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We were battered and abused, claim heirs to tobacco fortune

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The survey was based on test purchases of illicit tobacco from retailers, market traders, pubs and mini-cab offices over three-day periods

The survey was based on test purchases of illicit tobacco from retailers, market traders, pubs and mini-cab offices over three-day periods

The survey was based on test purchases of illicit tobacco from retailers, market traders, pubs and mini-cab offices over three-day periods

As the twin heirs to a slice of the $1bn (€741m) Lucky Strike tobacco fortune, they were born into a world of unimaginable privilege, but behind the closed doors of their Wyoming mansion, they now claim they were being battered and horribly abused.

According to claims by Georgia and Patterson Inman, now 16, they were cruelly treated by their drug-addicted father and a succession of nannies, who locked them in a filthy, rat-infested basement and forced them to eat vomit and human waste.

"People see this luxurious life but at the same time we were living in hell," said Patterson in the pair's first television interview yesterday with Dr Phil, a popular American psychologist. The pair, who stand to inherit part of the fortune of Doris Duke, the late tobacco heiress, when they turn 21, say they now want to take legal action against their alleged abusers.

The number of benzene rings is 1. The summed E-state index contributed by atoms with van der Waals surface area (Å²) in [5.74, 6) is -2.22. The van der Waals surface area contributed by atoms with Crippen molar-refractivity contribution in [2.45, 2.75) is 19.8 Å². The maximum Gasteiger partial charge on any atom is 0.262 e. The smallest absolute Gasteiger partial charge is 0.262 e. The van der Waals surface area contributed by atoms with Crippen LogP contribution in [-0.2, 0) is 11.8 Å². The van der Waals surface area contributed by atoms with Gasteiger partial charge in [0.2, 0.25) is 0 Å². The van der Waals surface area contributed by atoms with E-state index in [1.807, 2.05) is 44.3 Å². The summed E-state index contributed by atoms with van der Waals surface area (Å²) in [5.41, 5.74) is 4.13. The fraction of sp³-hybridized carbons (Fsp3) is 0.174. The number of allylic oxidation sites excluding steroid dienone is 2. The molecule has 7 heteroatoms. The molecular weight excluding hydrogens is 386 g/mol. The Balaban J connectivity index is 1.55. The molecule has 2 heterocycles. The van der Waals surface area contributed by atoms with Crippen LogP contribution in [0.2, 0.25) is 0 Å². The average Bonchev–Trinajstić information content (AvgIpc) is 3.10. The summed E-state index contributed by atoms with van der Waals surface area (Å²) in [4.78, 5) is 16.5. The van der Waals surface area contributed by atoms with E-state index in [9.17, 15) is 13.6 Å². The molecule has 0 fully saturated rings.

EXTRAORDINARY

"I want these people to be put away. I want to see all these people in a jail cell with me giving a thumbs-up," said Patterson, adding: "I'm coming after the b*******. This is a battle cry. This is serious. They're going down."

Among more extraordinary allegations was that a nanny had once made them play Russian roulette – when they were four years old – and that their father had forced them to watch a thief being tortured to death with bamboo spears while on a trip to Japan.

"(They) would play Russian roulette with us," Georgia said of their nannies. "They thought it was funny. They'd load the gun, spin it and shoot it at me and my brother."

The twins are currently living in Utah with their mother, Daisha Inman (54), who took custody of the two children in 2010 after their father, Walker Inman Jr, died of a methadone overdose.

The twins' fortune is held in a trust by JP Morgan and is the subject of a legal tussle between Mr Inman's fifth wife and their mother. (© Daily Telegraph, London.)

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